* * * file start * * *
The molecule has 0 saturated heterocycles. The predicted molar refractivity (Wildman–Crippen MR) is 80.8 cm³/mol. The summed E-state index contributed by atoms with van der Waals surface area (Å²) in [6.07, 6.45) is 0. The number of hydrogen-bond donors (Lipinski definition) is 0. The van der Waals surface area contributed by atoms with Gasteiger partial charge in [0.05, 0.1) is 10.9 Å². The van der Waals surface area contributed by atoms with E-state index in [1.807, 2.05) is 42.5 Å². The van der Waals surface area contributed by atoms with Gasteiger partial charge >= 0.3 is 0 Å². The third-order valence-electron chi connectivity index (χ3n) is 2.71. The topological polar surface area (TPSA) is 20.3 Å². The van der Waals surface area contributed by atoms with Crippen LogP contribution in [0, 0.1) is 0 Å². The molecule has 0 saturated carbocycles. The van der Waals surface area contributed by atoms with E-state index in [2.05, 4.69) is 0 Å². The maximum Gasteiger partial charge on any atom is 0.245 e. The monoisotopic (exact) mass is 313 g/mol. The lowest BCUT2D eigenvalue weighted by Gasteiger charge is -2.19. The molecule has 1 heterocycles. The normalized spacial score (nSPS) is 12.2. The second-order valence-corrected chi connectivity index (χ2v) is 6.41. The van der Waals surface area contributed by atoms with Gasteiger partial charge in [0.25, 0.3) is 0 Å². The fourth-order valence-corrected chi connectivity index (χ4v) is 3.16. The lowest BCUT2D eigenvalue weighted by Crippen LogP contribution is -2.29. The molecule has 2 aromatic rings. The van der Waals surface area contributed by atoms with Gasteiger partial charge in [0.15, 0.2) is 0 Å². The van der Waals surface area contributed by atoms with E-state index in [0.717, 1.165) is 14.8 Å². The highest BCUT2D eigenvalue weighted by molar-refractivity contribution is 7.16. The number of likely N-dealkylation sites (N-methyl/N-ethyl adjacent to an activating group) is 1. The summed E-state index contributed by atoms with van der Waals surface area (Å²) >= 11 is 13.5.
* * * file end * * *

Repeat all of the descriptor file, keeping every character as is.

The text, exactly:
The molecule has 0 saturated heterocycles. The predicted molar refractivity (Wildman–Crippen MR) is 80.8 cm³/mol. The summed E-state index contributed by atoms with van der Waals surface area (Å²) in [6.07, 6.45) is 0. The number of hydrogen-bond donors (Lipinski definition) is 0. The van der Waals surface area contributed by atoms with Gasteiger partial charge in [0.05, 0.1) is 10.9 Å². The van der Waals surface area contributed by atoms with E-state index in [1.807, 2.05) is 42.5 Å². The van der Waals surface area contributed by atoms with Gasteiger partial charge >= 0.3 is 0 Å². The third-order valence-electron chi connectivity index (χ3n) is 2.71. The topological polar surface area (TPSA) is 20.3 Å². The van der Waals surface area contributed by atoms with Crippen LogP contribution in [0, 0.1) is 0 Å². The molecule has 0 saturated carbocycles. The van der Waals surface area contributed by atoms with E-state index in [2.05, 4.69) is 0 Å². The maximum Gasteiger partial charge on any atom is 0.245 e. The monoisotopic (exact) mass is 313 g/mol. The lowest BCUT2D eigenvalue weighted by Gasteiger charge is -2.19. The molecule has 1 heterocycles. The normalized spacial score (nSPS) is 12.2. The second-order valence-corrected chi connectivity index (χ2v) is 6.41. The van der Waals surface area contributed by atoms with Gasteiger partial charge in [0.25, 0.3) is 0 Å². The fourth-order valence-corrected chi connectivity index (χ4v) is 3.16. The lowest BCUT2D eigenvalue weighted by Crippen LogP contribution is -2.29. The molecule has 2 aromatic rings. The van der Waals surface area contributed by atoms with Gasteiger partial charge in [0.15, 0.2) is 0 Å². The van der Waals surface area contributed by atoms with E-state index in [0.717, 1.165) is 14.8 Å². The highest BCUT2D eigenvalue weighted by molar-refractivity contribution is 7.16. The number of likely N-dealkylation sites (N-methyl/N-ethyl adjacent to an activating group) is 1. The summed E-state index contributed by atoms with van der Waals surface area (Å²) >= 11 is 13.5.